...The figures about the Old Aviator's bed move with a quickened sense of urgency but there is nothing they can do to hold him back. The Old Aviator has departed....
He wonders at his good fortune to have been assigned this final flight. He loves the freedom of flight. Free to cover great distances, to climb high, to go fast, to view the world from a unique perspective, to know friends in distant places. The exhilaration and joy are his to experience one last time. To make the most of it, he resolves to relive his life's experiences.
The Old Aviator crosses continents and oceans as he flies from night to day and back. Above the weather and within it, he sees the earth's cloak change through the seasons. He feels the heat and the fear of the world's wars and witnesses mankind's folly and his genius. At dusk he zooms upward to make the sun rise in the west and loses a day as he crosses the International Dateline. He wonders again at the thousands more stars he can see from above the earth's atmosphere and watches awestruck as a shooting star streaks to its fiery end.
For his grand finale, the Old Aviator sets cruise power and travels the globe visiting all the places he has seen. They are destinations of a lifetime: the world's natural and man made wonders in hundreds of cities and countries on every continent. As his arrival inexorably approaches, he judges himself and his life. He is satisfied.
Oh, so soon the journey must end. The memory of departure good-byes fades with the anticipation of arrival greetings. For those awaiting him, his craft first appears as a tiny speck in the sky and then grows to its life size as its wheels touch the runway and he taxis up to the arrival gate.
So many people are there to greet him! How long have they been waiting? He knows he's not late. The Old Aviator sees all the faces to whom he has said good-bye as they departed on their own last journeys. They haven't forgotten him either!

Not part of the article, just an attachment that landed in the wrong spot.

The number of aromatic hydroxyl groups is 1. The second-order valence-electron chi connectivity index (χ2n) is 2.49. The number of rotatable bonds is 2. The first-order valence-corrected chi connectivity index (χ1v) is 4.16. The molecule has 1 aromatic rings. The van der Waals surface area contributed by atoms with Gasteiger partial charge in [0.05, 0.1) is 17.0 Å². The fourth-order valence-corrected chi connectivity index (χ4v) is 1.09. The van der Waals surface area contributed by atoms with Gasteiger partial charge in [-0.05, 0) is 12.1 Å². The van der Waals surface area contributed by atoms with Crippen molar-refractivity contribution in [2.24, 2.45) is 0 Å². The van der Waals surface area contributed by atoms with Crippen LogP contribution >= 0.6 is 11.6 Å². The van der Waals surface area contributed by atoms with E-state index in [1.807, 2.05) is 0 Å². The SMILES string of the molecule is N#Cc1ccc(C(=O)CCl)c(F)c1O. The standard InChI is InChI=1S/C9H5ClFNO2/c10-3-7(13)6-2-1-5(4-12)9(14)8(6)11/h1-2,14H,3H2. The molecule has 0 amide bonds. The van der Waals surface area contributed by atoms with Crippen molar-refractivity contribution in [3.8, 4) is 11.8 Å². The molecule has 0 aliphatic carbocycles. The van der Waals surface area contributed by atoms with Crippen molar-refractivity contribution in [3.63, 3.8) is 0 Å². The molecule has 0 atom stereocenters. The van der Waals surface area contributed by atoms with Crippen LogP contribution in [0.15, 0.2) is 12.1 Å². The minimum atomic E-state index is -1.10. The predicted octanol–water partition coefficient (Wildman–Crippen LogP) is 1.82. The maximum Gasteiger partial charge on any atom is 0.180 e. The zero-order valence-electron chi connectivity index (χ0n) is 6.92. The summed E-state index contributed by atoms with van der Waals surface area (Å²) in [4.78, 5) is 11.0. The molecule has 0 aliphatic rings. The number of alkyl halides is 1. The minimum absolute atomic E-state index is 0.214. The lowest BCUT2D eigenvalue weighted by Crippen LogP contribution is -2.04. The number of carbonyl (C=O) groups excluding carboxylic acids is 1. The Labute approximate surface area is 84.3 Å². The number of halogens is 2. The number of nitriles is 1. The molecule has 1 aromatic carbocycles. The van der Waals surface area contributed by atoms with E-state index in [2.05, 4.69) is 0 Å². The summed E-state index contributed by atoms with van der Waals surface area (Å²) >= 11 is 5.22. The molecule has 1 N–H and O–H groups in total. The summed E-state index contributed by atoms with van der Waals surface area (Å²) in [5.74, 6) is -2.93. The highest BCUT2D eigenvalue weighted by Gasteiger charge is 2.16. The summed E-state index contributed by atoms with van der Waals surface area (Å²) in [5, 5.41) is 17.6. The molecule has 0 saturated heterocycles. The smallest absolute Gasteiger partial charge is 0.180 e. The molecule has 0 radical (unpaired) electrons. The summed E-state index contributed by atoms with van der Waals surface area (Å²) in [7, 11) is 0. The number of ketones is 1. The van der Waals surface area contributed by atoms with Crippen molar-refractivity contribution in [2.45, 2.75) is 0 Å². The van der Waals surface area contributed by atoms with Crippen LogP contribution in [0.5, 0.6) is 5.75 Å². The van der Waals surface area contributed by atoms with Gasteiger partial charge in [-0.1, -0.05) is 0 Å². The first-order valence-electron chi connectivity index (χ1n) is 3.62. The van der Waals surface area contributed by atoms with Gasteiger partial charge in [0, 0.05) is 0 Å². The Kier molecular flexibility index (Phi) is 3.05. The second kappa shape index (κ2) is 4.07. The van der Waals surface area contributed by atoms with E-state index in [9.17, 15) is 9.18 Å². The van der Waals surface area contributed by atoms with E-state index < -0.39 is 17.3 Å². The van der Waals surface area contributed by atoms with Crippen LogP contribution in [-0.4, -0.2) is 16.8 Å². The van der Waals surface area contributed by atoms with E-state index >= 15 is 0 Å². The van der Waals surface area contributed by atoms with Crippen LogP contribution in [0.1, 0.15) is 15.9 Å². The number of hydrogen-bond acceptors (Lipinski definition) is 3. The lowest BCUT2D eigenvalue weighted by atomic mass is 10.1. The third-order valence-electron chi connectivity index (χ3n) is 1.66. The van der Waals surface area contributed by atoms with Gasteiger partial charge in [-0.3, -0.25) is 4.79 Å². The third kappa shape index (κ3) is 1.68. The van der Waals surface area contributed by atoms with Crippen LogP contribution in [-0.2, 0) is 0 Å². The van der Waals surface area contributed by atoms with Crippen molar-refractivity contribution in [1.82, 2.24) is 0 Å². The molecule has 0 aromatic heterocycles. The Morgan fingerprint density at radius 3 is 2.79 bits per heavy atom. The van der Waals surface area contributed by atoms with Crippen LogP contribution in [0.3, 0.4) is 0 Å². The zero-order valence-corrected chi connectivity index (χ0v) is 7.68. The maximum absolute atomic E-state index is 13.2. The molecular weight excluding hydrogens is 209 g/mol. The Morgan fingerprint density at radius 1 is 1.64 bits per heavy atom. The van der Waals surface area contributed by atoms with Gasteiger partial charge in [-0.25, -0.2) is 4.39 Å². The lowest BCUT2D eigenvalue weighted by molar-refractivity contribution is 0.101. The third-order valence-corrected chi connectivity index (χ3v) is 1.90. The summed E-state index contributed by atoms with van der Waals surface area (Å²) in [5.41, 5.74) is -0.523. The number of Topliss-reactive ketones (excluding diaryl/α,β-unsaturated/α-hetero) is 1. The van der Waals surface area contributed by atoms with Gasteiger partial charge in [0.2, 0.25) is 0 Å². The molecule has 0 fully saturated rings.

...The pace of the figures around the Old Aviator's bed slows. They straighten up and stand momentarily silent. One by one, they move away; how sad they look....
The Old Aviator would understand. How could they know of the gratitude he felt for his life of flight and the joy he now has to be among family and friends again.
Those who knew you Old Aviator, THEY would know. Old friend, WE know. Good-bye. ..again. ..for now....
Copyright 1989 by James J. Hoogerwerf

Ann Lang

January 8, 2013

O Allen, what stunning sadness accompanies this sudden loss of Leon, your beloved father and dearest friend. Greg, Dave and their families join me in sending our deepest sympathy and love to you and Nancy as well as the entire Jones family. Our hearts will be with you today at the funeral.


January 7, 2013

May God bless you and your family in this time of sorrow.

January 7, 2013

With deepest sympathy to the Jones family during your time of grief...Proverb 3:3...May God provide you with peace and comfort to endure the days ahead.

Jim Hyman

January 7, 2013

I was shocked and saddened to learn of Leon's passing. I'm a retired Delta pilot, by way of National and Pan Am, who received his line check from Leon on the B-757/767. But, more importantly, I grew up in upstate New York and attended the University of Rochester( one of Colgate's football opponents ). We were definitely kindred spirits and had a great time together. Leon was a true gentleman.